Our last post in this series previewing The Pietist Impulse in Christianity took us across the Atlantic Ocean, as we accompanied Scandinavian Pietists to their new homes in the New World and watched them set up new churches and colleges. Today, in part six of the series, we stay in North America, where (as Roger Olson has written) Pietism has long been the continent’s “grassroots form of religion” (The Story of Christian Theology, p. 491).
We’ll encounter four rather different Christians moved by the “Pietist impulse.” Two you’ve most likely never heard of before. (I hadn’t, at least.) One is less famous than his very well-known son. And one has a federal holiday named after him.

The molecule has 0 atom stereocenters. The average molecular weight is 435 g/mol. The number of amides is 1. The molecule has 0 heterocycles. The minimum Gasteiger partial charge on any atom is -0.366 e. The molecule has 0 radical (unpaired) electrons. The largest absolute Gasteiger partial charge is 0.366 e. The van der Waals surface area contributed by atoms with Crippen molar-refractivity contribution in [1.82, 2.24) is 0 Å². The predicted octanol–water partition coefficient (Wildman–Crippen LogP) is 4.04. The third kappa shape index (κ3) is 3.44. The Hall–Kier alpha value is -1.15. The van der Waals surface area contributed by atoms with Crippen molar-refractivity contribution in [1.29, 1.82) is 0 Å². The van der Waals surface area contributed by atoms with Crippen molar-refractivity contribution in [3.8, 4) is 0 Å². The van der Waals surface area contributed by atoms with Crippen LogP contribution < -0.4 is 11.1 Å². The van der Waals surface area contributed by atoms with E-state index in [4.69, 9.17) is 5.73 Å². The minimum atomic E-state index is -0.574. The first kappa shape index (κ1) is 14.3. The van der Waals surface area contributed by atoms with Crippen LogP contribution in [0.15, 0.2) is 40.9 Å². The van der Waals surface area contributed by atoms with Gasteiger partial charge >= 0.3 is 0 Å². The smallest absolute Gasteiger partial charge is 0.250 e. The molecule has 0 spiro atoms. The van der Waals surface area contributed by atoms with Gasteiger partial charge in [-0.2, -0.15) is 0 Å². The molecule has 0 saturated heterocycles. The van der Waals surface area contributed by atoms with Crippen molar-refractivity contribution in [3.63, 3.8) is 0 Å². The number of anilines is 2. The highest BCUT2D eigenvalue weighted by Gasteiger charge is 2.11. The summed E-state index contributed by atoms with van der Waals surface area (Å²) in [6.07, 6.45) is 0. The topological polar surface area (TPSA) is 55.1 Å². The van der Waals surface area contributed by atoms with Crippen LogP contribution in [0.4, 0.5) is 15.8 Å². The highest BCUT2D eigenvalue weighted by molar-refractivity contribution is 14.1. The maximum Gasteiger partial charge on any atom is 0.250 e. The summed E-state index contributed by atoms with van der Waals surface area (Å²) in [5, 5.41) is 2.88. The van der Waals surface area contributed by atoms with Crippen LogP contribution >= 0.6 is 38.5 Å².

First, the two names you might not already known: George Rapp and Henriette Feller.
Rapp was the leader of the “Harmony Society,” a group of Radical Pietists who left the German region of Württemberg in 1804 and resettled in western Pennsylvania, where they founded the community of Harmony. (They went on to establish two more such settlements: New Harmony, Indiana, and Economy, PA.) In the first chapter in this sampler of North American Pietism, Alice Ott notes that the use of the term “harmony” reflects the desire of Rapp and his followers to create “a religious utopian commune in which community of goods and ‘oneness of heart and mind’ (Acts 4:32) were an everyday experience.”
But Ott’s focus is on another kind of harmony: that created by the Rappites as they demonstrated once again that “Pietism was a ‘song and sing movement'” (to quote Christian Bunners’ phrase). Singing hymns —and Pietists wrote 70,000 songs and poems, according to the research of Martin Geck—not only underscored the Pietist emphasis on lay activity but “verified, reinforced, and personally deepened” faith.